Fork Pools in Ruby on Rails

If you need to process 1000 items independently, the simplest thing to do is to handle them one-by-one. But what if there is a large delay that is not caused by your application when you handle an item? What if you need to make a 100ms web request per item, only to do about 10ms of processing on that item? This would take 1000 x 110ms (100ms to wait, 10ms to process)!

So what do we do?

You could multithread the application, and the simple way is to say:

items.each do |i| do |i|

The problem is that this will spawn 1000 threads, each of which will go out simultaneously, and after 100ms when they come back your system will be overloaded.

Ideally, we would like to pipeline the processing to that each ms of execution we are working on one thread, so our cpu is used to the max as well as our internet connection. In this ideal situation, the task would take 10000ms (10ms per item) + 100ms (time to wait for first to come back).

So a little calculation lets us know that we want 10 threads working at once, each 10ms apart from each other. Now we're going to get into thread pooling! Actually, I am going to be working with forking, which is more memory intensive but it can actually use multiple cores, so it's more useful. Using enterprise ruby, a lot of that memory is shared, so it's not so bad.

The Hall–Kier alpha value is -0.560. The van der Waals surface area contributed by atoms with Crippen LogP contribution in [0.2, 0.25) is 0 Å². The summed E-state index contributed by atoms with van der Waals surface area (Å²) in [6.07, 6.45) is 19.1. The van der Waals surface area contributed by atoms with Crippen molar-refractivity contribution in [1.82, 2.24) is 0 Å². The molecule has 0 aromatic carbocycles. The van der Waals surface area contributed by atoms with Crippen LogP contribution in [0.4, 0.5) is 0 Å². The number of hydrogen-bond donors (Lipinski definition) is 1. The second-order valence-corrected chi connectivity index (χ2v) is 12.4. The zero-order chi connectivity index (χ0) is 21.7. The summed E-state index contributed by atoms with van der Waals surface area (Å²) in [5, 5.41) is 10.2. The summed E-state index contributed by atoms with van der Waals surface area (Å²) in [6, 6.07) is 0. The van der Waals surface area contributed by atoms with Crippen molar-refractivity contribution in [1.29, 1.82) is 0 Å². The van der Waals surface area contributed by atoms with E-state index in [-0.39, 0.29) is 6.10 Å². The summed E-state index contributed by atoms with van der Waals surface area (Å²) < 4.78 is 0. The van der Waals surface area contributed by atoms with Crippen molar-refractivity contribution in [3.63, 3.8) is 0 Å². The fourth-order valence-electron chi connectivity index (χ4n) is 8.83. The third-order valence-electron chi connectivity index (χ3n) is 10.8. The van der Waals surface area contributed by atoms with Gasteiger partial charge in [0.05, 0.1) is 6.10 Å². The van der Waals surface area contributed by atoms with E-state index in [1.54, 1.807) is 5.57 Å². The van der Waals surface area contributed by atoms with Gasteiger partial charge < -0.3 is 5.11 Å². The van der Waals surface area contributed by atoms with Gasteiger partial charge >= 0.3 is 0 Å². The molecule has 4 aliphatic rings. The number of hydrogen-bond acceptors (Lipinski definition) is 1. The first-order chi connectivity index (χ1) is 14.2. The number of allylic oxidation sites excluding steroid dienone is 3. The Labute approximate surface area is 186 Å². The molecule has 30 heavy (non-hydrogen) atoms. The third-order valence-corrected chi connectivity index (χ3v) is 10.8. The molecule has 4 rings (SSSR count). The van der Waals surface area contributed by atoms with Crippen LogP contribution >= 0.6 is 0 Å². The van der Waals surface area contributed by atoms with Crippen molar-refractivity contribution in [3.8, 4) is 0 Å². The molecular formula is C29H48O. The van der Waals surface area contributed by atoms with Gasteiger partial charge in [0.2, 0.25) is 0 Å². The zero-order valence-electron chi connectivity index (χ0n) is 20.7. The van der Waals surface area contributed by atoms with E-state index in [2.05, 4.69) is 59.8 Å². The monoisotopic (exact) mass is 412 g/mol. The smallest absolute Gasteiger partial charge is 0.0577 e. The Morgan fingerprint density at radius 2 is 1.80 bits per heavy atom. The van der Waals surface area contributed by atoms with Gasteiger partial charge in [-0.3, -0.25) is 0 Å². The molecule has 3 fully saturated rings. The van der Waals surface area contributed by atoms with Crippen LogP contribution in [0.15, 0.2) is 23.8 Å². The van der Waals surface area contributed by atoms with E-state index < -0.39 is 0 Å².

# here we keep our items
items_to_process = my_items  
# max at once
max_process = 10  
# keep track of the processes running
processing_pids = {}  
# while we have items to work on and we aren't done with the
# ones we're working on
while !items_to_process.empty? or !processing_pids.empty? do  
  # If we are below our max number of running items,
  # add a thread
  while items_to_process.size < max_process do
    item_to_process = items_to_process.pop

    # keep the connection across the forks
    pid_starting = Process.fork{
    # keep track of the item by pid.
    #You could put other stuff in this hash too
    processing_pids[pid_starting] = {:item => item_to_process}

  # pick up a finished task. This will get one task whose
  # parent is the current thread.
  # If it doesn't get one immediately, it returns nil and loops
  if pid_done = Process.wait(0, Process::WNOHANG)
    # grab it out of the hash
    if job_finished = processing_pids.delete(pid_done)
      puts "We finished item #{job_finished[:item].to_s}"
  # quick nap so we don't hit this loop a lot

The basic idea here is to keep a pool of forks running, and each 1ms we'll check to see if any finished and need to be started. When a fork finishes we can do any post-processing, and the next time around the loop a new one will be added.

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